The state Agriculture Department had spent weeks searching, trapping and using dental floss to tie tracking devices to Asian giant hornets, which can deliver painful stings to people and spit venom but are the biggest threat to honeybees that farmers depend on to pollinate crops. Continue Reading Scientists Identify And Destroy First Giant Hornet Nest In Northwestern Washington
The fight over salmon and dams on the Columbia and Snake rivers could be headed back to the courtroom. Conservation and fishing groups say the federal government’s newest plans to manage dams and protect salmon is inadequate. Now, they’re ready to sue. Continue Reading The Fight Over Washington’s Snake River Dams Is Likely Heading Back To Court
State and local election officials in Washington said Thursday that election systems here are secure and haven’t been hacked. Those assurances follow multiple reports in recent days of efforts by foreign actors to interfere with the upcoming national election. Continue Reading Elections Officials Say There’s No Evidence Washington State Systems Have Been Compromised
The two Puget Sound-region Democrats running to be Washington’s next lieutenant governor had the chance to distinguish themselves in a statewide debate Thursday night. Washington’s election system advances the top-two vote getters from the primary to the general election. Continue Reading Two Democrats Running For Washington Lt. Governor Highlight Distinctions, Similarities In Debate
State elections officials said Idahoans should not worry about the security of their ballot if they vote absentee. Idaho has used the same basic absentee voting procedures since 1972. So the process is not new to elections officials, even though they are expecting a significant increase in absentee ballots due to the pandemic. Continue Reading Idaho Votes: Deadline To Request Absentee Ballot Is Oct. 23. Can Register In-Person Until Nov. 3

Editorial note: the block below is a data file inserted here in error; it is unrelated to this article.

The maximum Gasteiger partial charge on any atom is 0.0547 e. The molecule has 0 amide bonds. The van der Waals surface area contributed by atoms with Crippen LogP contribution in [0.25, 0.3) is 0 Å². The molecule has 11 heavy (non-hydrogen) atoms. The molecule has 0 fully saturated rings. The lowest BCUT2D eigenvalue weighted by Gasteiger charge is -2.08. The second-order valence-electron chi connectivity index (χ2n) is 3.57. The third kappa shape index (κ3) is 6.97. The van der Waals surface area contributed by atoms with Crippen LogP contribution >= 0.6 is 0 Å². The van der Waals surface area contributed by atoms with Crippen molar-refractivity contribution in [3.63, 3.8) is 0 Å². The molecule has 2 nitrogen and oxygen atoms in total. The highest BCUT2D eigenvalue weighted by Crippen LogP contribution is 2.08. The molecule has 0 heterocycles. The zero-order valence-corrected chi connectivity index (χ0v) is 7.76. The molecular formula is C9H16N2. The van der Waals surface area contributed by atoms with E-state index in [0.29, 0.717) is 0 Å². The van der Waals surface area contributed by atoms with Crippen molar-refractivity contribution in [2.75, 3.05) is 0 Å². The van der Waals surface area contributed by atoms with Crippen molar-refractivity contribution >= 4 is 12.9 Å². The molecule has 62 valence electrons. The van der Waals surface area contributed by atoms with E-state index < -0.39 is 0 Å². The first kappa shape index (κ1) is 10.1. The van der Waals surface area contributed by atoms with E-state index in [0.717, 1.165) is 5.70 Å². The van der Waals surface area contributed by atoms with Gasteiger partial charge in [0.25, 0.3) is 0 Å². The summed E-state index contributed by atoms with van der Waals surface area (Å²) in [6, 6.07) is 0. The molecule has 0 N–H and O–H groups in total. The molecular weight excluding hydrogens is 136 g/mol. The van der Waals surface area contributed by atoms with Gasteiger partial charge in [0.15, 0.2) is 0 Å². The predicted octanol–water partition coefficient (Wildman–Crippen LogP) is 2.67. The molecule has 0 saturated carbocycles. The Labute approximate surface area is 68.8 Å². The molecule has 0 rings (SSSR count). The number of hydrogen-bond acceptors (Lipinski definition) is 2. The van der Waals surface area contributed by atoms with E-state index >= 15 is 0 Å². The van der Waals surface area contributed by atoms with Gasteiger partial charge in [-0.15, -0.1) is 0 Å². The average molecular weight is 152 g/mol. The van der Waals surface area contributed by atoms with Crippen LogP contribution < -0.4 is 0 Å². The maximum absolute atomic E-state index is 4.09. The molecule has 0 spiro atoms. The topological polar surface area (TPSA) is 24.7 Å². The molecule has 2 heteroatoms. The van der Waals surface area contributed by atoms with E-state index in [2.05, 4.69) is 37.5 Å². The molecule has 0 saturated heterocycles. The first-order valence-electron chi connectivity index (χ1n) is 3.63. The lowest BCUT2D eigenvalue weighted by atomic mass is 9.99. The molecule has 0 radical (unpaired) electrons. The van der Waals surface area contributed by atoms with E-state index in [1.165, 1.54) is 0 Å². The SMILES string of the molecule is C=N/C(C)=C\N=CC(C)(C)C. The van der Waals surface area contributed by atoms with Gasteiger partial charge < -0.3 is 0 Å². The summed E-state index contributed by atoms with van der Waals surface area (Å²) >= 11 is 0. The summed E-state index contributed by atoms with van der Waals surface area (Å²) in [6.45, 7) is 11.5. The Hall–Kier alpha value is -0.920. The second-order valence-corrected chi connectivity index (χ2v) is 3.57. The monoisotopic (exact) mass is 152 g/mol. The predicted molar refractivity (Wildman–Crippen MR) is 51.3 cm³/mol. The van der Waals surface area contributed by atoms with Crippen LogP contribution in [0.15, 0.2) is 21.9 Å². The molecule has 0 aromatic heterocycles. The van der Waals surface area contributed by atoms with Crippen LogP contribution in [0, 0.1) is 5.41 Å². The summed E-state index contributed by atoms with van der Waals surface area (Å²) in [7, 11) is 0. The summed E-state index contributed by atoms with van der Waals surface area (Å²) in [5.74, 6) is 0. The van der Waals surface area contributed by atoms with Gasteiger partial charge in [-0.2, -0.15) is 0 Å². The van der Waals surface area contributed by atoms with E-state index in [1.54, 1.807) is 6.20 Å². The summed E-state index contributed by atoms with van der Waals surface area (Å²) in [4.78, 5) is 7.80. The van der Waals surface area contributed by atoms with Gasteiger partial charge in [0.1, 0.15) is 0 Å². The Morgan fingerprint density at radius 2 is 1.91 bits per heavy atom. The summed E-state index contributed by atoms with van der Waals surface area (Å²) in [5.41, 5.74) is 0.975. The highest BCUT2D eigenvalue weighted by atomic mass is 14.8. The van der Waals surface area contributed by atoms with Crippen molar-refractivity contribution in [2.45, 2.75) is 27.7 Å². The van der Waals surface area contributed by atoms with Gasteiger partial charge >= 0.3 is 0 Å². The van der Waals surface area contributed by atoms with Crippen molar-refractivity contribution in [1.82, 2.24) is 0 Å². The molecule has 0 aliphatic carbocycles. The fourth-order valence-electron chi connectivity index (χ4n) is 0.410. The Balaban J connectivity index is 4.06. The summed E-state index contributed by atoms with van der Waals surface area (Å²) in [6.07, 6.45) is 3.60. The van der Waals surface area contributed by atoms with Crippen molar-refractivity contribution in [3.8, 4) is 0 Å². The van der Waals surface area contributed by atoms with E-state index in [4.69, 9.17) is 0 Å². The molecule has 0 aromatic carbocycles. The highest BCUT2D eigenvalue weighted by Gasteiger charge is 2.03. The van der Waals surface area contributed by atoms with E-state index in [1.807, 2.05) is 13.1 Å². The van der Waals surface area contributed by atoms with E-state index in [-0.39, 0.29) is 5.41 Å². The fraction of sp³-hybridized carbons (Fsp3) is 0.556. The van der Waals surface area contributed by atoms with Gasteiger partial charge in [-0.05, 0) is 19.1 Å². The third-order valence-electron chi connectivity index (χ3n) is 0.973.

In a year that seems all about the presidential election, it’s easy to lose sight of what’s happening down the ballot. In Washington, all nine statewide elected positions are up this year. But some of the fiercest action, and biggest spending, is happening in state legislative races. Continue Reading Big-Time Spending Highlights Six Must-Watch Washington Legislative Races
How the world’s greatest public health organization was brought to its knees by a virus, the president and the capitulation of its own leaders, causing damage that could last much longer than the coronavirus. Continue Reading Brought To Its Knees By A Pandemic And President: Inside The Fall Of The CDC
Many homeowners who lost everything in a wildfire had no idea they were at risk. Only two states require disclosing wildfire risk to buyers in the house hunting process. Continue Reading Across The West, Millions Of Homes Are At Risk Of Wildfires, But It’s Rarely Disclosed
Since 2011, Washington has been an all vote-by-mail state. This year, ballots will be mailed out no later than October 16. They must be returned to an official ballot drop box by 8 p.m. on Election Day or postmarked by that day. Election officials recommend voters use one of the nearly 500 official ballot drop boxes or voter centers statewide. Continue Reading Newcomers, Up-And-Comers, And Almost Lifers: Your Guide To Washington’s Statewide Races
The governor issued more restrictions on Tuesday, Oct. 20, for higher education campuses. It comes as the University of Washington struggles to contain an outbreak among its fraternities and sororities. There have been outbreaks in Whitman County, home of Washington State University, as well. Whitman County announced three more COVID-19 deaths Tuesday. The county had not seen any before October. Continue Reading Governor Issues New COVID Restrictions For Washington Colleges; More Deaths In Whitman County
Two new peer-reviewed studies are showing a sharp drop in mortality among hospitalized COVID-19 patients. The drop is seen in all groups, including older patients and those with underlying conditions, suggesting that physicians are getting better at helping patients survive their illness. Continue Reading Studies Point To Big Drop In COVID-19 Death Rates As Hospitals Get Better At Helping People Survive
All told, the U of I reported fall enrollment of 10,791, a 9.5 percent decrease. But in a Tuesday news release, the university said the decrease was “reasonable,” given students’ reluctance to enroll or return to campus during the pandemic. The U of I reopened in August with a blend of face-to-face and online learning, and has continued face-to-face learning despite coronavirus outbreaks that appear linked to fraternity and sorority houses. Continue Reading University Of Idaho Reports 9.5% Enrollment Decline Over Last Fall
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